Ex­plain­ing the next ed­u­ca­tion SPLOST

The Covington News - - FRONT PAGE - AM­BER PITTMAN apittman@cov­news.com

The New­ton County School Board re­cently ap­proved mov­ing for­ward with the ed­u­ca­tion Spe­cial Lo­cal Op­tion Sales Tax ref­er­en­dum, but that’s just the be­gin­ning. The BOE wants to con­tinue SPLOST, but some tax­pay­ers are du­bi­ous — so how does that one cent af­fect the stu­dents of New­ton County?

What is the ed­u­ca­tion SPLOST?

The ed­u­ca­tion Spe­cial Pur­pose Lo­cal Op­tion Sales Tax would al­low the school sys­tem to ask vot­ers of New­ton County (on a March 19 ref­er­en­dum vote) to col­lect a one per­cent sales and use tax used solely for the fund­ing of im­prove­ments for the schools.

But monies col­lected from SPLOST can­not be used for paying salaries, buy­ing sup­plies or main­te­nance, be­cause state law pro­hibits it. They can be used only to pay for cap­i­tal projects and to re­tire debt. All of the schools in New­ton County have ben­e­fited from SPLOST money in some way. Many schools have had ex­ten­sions com­pleted to make room for more stu­dents, Al­covy High School, Lib­erty Mid­dle School and Flint Hill Ele­men­tary School are some of the more re­cent schools built with the funds, and cur­rently, the re­place­ment for New­ton High School is be­ing con­structed us­ing SPLOST. Will it raise taxes?

The ap­proval of vot­ers for an­other round of the ed­u­ca­tion SPLOST would not re­sult in a new tax, but would be an ex­ten­sion of the cur­rent tax.

The res­i­dents of New­ton County have voted to ap­prove ed­u­ca­tion SPLOST three times in the past and the vote is good for a fiveyear pe­riod (2015-2019). The ex­ten­sion of the ed­u­ca­tion SPLOST would raise an es­ti­mated $55-57 mil­lion over that five-year pe­riod and also set the max­i­mum SPLOST at $75 mil­lion.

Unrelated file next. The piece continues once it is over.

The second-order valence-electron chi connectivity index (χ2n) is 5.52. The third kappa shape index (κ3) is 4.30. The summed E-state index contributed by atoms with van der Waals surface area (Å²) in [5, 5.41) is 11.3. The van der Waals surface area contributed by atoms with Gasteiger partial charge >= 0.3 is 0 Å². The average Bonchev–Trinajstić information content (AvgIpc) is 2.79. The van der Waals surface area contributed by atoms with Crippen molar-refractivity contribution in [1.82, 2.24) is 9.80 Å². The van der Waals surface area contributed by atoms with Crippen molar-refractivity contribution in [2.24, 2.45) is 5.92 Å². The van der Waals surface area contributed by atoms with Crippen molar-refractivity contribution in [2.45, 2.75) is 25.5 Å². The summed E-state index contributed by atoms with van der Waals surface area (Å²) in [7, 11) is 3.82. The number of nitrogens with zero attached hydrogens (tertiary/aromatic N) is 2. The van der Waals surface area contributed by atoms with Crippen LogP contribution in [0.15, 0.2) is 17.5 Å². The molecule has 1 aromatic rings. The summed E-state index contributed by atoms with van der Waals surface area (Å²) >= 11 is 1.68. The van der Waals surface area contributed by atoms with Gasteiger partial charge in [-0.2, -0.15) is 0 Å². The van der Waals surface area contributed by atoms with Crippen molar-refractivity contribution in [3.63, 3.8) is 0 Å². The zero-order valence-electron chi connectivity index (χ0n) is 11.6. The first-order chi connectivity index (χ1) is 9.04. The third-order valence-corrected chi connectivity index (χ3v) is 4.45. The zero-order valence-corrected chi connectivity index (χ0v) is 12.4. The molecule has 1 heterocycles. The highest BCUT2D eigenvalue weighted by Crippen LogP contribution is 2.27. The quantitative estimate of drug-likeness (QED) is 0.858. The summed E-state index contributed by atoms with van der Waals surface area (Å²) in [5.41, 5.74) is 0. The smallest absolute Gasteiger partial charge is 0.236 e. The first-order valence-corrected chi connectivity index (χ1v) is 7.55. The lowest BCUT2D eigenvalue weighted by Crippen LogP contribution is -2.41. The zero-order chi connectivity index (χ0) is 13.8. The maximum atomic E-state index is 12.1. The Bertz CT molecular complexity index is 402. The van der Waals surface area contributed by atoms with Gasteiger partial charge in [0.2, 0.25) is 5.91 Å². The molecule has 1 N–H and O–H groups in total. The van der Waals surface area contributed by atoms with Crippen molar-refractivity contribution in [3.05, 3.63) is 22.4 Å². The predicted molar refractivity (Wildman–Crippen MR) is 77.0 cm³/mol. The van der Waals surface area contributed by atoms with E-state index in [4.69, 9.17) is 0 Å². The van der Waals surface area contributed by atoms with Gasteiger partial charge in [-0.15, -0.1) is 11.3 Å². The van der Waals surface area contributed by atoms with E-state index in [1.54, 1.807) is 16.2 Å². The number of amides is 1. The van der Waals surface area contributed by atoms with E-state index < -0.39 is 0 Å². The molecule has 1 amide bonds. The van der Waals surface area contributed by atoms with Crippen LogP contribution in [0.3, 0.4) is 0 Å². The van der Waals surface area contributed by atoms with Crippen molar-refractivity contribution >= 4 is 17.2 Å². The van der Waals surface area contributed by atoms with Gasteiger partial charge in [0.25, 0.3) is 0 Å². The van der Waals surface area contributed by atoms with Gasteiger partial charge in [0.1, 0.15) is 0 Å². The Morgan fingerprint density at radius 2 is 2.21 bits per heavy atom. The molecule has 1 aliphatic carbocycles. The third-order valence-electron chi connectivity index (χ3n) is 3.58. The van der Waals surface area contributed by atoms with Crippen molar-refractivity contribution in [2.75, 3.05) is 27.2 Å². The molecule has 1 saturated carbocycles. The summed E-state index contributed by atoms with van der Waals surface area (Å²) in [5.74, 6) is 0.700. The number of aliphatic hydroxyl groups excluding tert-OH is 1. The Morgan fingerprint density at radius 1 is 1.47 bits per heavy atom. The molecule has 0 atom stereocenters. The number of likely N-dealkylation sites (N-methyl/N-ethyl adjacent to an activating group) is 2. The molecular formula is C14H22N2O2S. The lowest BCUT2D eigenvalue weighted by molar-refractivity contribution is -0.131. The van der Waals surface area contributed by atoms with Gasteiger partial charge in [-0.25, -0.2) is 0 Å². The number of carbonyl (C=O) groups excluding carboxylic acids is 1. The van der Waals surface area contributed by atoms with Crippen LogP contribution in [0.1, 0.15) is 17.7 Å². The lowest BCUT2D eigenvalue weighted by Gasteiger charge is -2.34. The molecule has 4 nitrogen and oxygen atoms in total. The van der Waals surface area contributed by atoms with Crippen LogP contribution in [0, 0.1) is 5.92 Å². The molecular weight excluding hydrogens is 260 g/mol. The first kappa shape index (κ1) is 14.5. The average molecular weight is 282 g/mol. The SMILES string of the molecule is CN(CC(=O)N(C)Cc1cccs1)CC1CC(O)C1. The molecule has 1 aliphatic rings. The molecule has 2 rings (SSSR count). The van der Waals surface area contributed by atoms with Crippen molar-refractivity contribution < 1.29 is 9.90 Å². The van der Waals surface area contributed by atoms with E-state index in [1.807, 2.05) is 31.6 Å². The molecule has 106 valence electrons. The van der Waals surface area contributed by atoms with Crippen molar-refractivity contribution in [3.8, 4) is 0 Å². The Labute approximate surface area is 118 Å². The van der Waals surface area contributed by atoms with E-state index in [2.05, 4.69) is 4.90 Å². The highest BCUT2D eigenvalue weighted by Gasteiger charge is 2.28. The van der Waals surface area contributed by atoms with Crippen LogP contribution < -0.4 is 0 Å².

Also, in the school board’s Novem­ber work ses­sion, Deputy Su­per­in­ten­dent for Op­er­a­tions Dennis Car­pen­ter told the board that NCSS has plans to ded­i­cate up to $30 mil­lion (or over half) of SPLOST pro­ceeds for prop­erty tax re­lief, which will elim­i­nate the debt ser­vice mil­lage dur­ing the five-year pe­riod. It would also pro­vide tax re­lief to prop­erty own­ers in the county, since the ex­ist­ing bond mil­lage levy would be elim­i­nated dur­ing that five-year term of the ed­u­ca­tion SPLOST.

For those with­out stu­dents in the school sys­tem, ed­u­ca­tion SPLOST still ef­fects them by keep­ing ad valorem taxes lower. What if it doesn’t pass?

The school board would forced per state law to in­sti­tute a bond debt ser­vice mil­lage for the cur­rent bonds out­stand­ing. The board would likely have to raise main­te­nance and op­er­a­tions prop­erty taxes. Ad­di­tion­ally, im­prove­ments needed at schools would most likely have to re­main un­done be­cause of a lack of funds to make that hap­pen. How would this help the stu­dents?

The cur­rent plans for pro­ceeds from the ed­u­ca­tion SPLOST are ren­o­va­tions and gen­eral im­prove­ments at the schools in the county, new con­struc­tion, equip­ping the schools in the county, im­prov­ing sys­tem-wide tech­nol­ogy and pur­chas­ing new school buses.

“For stu­dents and staff, con­tin­u­a­tion of this spe­cial pur­pose sales tax means new (and safe) buses, fa­cil­ity re­pairs and ren­o­va­tion as needed, lim­ited new con­struc­tion as war­ranted, up-to-date tech­nol­ogy so that our stu­dents are not left be­hind in a dig­i­tal land­scape that is chang­ing school­ing and the work­place,” said Su­per­in­ten­dent Gary Mathews in an email Fri­day.

“For tax­pay­ers, I be­lieve it means bet­ter and safer schools, pre­serv­ing cur­rent in­vest­ment and mak­ing sure that the sys­tem’s in­fra­struc­ture of build­ings, buses and tech­nol­ogy re­mains vi­able. An ad­di­tional pos­i­tive for prop­erty own­ers in New­ton County is a unique as­pect which will re­duce their tax bur­den as pro­ceeds from SPLOST will bring the school sys­tem’s debt ser­vice mil­lage rate down from ap­prox­i­mately 1.9 mills to zero for a five year pe­riod from 2015 through 2019. Given the above, I be­lieve we have con­structed a “win-win” for tax­pay­ers and stu­dents and staff.”

The board ap­proved the ref­er­en­dum. They now wait for So­cial Cir­cle to ap­prove the ref­er­en­dum be­fore they be­gin ad­vo­cat­ing pub­licly for ed­u­ca­tion SPLOST.

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